All Donnier had to do at this point was to wait patiently until de Négrier's arrival. On 10 October, however, his column was drawn into a costly and premature two-day battle at Chu with the Guangxi Army's left wing. In the event Donnier won his battle, and on 13 October de Négrier joined him with the Kép column and began to scout the Guangxi Army's defences around Chu in preparation for an assault by the united French forces. The attack was never made. The Chinese, discouraged by the heavy losses they had suffered on 10 and 11 October and by the rout of their comrades at Kép on 8 October, abandoned the entrenched camp of Chu on 19 October and fell back to Bắc Lệ and Dong Song, to protect the approaches to Lạng Sơn.

The engagements at Lam, Kép and ChuEdit

Lieutenant-Colonel Donnier

At Lam, on 6 October, Donnier's column was ferried rapidly up the Luc Nam river on a string of junks towed by the gunboats Hache, Éclair and Massue and the tugs Phủ Lý and Tra Ly, and disembarked opposite the Chinese fort at Chu to seize the villages of Lam and Tray Dam. The Chinese immediately closed with the French, who deployed into an L-shaped line around Lam and fought desperately to hold their precarious bridgehead. At the crisis of the battle the Chinese broke through the French centre, sweeping away Bataille's Tonkinese riflemen and part of Beynet's Legion company, but the timely arrival of French reinforcements enabled Donnier to repair the hole in his line, counterattack, and throw back the Chinese. French casualties at Lam were 12 killed and 27 wounded. The Chinese left more than 100 corpses on the battlefield, and the French estimated their total losses at between 300 and 400 men.[6]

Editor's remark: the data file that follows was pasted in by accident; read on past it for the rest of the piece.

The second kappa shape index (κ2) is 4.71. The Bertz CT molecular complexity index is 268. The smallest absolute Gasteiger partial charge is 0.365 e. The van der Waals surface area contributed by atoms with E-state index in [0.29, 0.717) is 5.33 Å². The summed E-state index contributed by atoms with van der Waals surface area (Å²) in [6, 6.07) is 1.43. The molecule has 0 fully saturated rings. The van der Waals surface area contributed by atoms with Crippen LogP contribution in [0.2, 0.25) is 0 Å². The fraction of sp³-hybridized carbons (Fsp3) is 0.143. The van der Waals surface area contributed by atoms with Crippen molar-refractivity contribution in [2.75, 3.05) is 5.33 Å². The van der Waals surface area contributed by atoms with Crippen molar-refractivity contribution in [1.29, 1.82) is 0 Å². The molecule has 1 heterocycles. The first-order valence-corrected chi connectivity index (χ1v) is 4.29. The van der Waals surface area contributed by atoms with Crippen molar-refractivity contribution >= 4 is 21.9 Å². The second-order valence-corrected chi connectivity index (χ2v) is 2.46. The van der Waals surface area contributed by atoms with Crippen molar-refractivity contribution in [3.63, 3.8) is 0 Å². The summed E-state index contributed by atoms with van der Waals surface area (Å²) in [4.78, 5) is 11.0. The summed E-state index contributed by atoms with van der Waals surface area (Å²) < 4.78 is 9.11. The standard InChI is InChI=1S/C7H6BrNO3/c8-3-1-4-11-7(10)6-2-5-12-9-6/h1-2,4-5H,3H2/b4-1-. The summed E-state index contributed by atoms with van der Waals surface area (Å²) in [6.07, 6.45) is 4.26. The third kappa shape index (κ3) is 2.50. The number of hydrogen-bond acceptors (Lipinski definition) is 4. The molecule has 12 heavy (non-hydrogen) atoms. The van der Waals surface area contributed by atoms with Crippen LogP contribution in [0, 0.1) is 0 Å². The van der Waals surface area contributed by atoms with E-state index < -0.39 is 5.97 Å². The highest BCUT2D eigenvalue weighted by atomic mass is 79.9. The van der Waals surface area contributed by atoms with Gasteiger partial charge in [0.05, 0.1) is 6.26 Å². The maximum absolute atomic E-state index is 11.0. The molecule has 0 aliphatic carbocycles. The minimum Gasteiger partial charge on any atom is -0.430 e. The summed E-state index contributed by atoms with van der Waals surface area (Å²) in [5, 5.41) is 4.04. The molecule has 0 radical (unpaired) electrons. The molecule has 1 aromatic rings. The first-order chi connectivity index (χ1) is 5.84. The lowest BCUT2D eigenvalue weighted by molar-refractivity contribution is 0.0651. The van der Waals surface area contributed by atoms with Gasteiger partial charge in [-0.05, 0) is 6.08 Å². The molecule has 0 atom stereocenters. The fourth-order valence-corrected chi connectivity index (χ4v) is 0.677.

At Kép, on 8 October, de Négrier defeated the Guangxi Army's main body in a bloody engagement. The battle was marked by bitter close-quarter fighting between French and Chinese troops, and de Négrier's soldiers suffered heavy casualties storming the fortified village of Kép. The exasperated victors shot or bayoneted scores of wounded Chinese soldiers after the battle, and reports of French atrocities at Kép shocked public opinion in Europe. In fact, prisoners were rarely taken by either side during the Sino-French War, and the French were equally shocked by the Chinese habit of paying a bounty for severed French heads. French casualties at Kép were 32 killed and 61 wounded. The French estimated Chinese casualties at 1,600 killed (including the entire Chinese garrison of Kép) and around 2,000 wounded.[7]